Tehran: Israel did the right thing by not eliminating Khomeini, believes Eliezer Tsafrir. Had the Mossad done so, the world would have never understood the magnitude of the problem that the “ayatollah regime” has caused.
Like every year, Eliezer Tsafrir, a former Mossad spy and agency station chief in Iran, is going to watch the festivities in Tehran marking the end of the shah’s rule and the establishment of the Islamic Republic in 1979.
But he remembers better times, when Israelis were still welcomed in Iran and when Tehran “didn’t threaten to wipe Israel off the map”.
Although Iran objected to the UN partition plan of 1947 that divided Palestine between Jews and Arabs, Iran was the second Muslim-majority country after Turkey to recognise the newly established Jewish state in 1948.
Israel cherished its ties with the Muslim country, especially given the animosity it received from its Arab neighbours. Iran, on its part, feared the growing pan-Arabism under the guidance of Egypt’s then leader Gamal Abdel Nasser, and as a result, it regarded Israel not only as a gateway to Washington and its financial support, but also as a natural ally.
The two countries also maintained stable economic relations. Iran was selling oil to Israel, something that many neighbouring countries were reluctant to do, whereas Tel Aviv had become one of Tehran’s main exporters, providing it with Israeli goods and services, one of which was the training that Israel’s security agencies gave to the notoriously cruel secret police of the shah – the Savak.
“For Israel, Iran was the second most important ally in the world. In the last year of the shah, we had some 1,300 Israelis working in Iran. These were businessmen, agronomists, engineers – you name it”, said Tsafrir.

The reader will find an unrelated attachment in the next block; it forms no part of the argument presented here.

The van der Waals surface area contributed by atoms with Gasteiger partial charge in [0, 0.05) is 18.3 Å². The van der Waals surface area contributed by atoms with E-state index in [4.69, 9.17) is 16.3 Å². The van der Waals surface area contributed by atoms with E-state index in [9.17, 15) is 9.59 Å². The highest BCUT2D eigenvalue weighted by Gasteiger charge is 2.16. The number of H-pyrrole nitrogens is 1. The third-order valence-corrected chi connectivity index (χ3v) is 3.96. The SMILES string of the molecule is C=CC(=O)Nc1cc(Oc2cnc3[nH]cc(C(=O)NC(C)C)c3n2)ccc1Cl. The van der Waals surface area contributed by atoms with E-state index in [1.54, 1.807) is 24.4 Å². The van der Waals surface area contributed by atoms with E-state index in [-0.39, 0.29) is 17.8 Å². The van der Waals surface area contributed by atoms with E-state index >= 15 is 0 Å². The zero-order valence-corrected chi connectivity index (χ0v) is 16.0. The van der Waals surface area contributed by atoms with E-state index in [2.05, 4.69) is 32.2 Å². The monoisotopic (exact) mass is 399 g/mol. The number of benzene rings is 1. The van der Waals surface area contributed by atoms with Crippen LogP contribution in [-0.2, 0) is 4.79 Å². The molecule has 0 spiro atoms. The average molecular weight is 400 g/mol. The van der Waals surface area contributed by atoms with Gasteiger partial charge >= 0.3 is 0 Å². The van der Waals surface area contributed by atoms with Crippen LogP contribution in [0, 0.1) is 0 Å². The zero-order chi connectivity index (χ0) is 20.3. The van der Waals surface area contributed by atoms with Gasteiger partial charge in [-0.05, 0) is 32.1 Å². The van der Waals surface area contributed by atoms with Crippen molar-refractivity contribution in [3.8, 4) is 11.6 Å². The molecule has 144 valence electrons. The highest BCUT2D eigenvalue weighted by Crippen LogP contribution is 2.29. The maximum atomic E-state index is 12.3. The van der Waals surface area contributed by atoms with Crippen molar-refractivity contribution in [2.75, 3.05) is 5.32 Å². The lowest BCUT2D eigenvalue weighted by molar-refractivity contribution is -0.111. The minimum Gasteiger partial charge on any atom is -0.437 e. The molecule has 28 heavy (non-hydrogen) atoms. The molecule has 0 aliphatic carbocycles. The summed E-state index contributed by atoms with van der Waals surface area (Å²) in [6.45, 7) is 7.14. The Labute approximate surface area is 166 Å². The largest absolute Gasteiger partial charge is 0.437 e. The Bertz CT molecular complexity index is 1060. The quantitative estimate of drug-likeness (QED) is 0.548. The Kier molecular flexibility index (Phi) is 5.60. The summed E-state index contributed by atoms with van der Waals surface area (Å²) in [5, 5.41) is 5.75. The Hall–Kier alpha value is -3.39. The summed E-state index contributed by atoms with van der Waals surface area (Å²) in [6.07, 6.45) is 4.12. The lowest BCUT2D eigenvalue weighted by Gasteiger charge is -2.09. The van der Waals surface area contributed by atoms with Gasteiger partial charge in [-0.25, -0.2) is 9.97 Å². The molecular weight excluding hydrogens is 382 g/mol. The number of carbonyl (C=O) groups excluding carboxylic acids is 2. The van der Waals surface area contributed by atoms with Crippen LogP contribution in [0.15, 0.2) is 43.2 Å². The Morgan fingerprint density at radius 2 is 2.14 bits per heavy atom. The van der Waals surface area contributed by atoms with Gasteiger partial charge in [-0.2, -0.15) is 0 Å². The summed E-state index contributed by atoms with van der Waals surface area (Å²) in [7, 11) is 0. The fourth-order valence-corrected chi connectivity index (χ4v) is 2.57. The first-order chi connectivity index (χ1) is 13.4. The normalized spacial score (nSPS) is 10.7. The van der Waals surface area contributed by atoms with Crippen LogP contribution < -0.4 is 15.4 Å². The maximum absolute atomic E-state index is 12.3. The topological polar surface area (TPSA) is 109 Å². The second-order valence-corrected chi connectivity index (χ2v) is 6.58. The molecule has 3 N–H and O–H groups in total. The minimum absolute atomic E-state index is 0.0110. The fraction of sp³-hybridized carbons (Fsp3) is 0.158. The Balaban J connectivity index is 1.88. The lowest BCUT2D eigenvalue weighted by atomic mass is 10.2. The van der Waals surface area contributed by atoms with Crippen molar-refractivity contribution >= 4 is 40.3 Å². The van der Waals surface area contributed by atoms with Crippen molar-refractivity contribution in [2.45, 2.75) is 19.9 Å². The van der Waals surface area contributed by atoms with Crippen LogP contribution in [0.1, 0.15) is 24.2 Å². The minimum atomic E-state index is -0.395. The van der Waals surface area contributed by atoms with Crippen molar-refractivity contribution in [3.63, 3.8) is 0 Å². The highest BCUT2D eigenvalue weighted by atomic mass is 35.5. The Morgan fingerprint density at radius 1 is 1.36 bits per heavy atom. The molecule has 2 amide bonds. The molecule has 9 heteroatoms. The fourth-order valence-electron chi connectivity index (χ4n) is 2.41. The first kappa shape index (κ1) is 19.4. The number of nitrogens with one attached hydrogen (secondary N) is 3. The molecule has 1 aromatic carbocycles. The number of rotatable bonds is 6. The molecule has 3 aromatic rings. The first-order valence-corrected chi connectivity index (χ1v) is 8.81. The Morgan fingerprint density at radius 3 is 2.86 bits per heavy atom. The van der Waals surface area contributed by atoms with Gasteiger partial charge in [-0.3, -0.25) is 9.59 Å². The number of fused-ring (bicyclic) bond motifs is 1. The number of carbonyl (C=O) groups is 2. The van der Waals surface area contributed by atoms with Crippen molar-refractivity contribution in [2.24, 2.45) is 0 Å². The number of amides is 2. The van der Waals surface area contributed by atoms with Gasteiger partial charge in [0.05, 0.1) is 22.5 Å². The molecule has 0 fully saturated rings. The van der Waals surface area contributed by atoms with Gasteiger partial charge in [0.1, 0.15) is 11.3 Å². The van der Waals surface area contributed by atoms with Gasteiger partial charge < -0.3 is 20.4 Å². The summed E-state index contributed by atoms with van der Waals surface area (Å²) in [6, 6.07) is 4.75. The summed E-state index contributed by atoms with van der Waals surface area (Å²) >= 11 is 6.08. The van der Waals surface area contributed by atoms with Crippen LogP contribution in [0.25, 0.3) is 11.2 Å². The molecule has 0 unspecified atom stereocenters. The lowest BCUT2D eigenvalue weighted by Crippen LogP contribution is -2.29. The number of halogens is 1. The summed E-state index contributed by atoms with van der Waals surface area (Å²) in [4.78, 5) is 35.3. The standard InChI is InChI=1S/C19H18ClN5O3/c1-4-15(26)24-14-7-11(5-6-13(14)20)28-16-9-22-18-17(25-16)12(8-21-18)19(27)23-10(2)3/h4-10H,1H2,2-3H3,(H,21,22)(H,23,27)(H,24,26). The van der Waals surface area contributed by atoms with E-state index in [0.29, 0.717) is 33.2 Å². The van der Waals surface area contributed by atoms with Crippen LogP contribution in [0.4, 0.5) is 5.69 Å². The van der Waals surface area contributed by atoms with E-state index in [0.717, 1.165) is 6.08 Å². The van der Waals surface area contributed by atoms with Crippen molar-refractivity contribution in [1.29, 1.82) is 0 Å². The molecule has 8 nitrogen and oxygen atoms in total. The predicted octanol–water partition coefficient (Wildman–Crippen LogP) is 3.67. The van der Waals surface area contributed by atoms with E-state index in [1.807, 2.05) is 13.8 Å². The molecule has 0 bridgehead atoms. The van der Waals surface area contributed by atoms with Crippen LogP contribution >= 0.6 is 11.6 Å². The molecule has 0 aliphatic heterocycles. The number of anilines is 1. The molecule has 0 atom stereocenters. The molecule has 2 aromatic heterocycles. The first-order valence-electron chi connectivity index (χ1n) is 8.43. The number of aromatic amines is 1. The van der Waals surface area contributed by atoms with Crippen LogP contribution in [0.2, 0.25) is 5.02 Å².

But this wasn’t meant to last. “The writing was on the wall. We knew that the days of the shah were numbered but we didn’t know when it would all end”, he recalled.
In 1978, amid the ongoing unrest, The New York Times estimated that the Iranian monarch had fifteen more years to go until his regime would finally be toppled. The Mossad and even the shah’s secret police service held similar views. They were all wrong.
Massive protests erupted in November 1978. During one of the rallies, thousands of demonstrators stormed the offices of El Al, Israel’s national carrier, in Tehran.
“They set it on fire so people had to escape the offices through the roof, jumping from one to another, not to fall in the hands of the angry mob”, recalled Tsafrir, who was watching the situation closely.
“It took the authorities five hours to come to the rescue and disperse the crowds and it was then that we realised that we had to take matters into our own hands”, said the former spy.
Tsafrir called Tel Aviv and informed his bosses of what had happened. In response, Israel sent three planes aimed at getting all its citizens out, and the former station chief was to supervise that everything went smoothly.
At that point, Israel already realised that relations with Iran had hit a point of no return. But Tel Aviv was far from alone. The shah knew it too and understood the direction his country was taking.
“In December, I was approached by a top official who conveyed to me a personal request from the shah. He wanted to know if the Mossad would be willing to assassinate Ayatollah Khomeini in Paris. I immediately informed Tel Aviv of the request but received a reluctant ‘no’. ‘Israel is not the policeman of the world, I was told'”.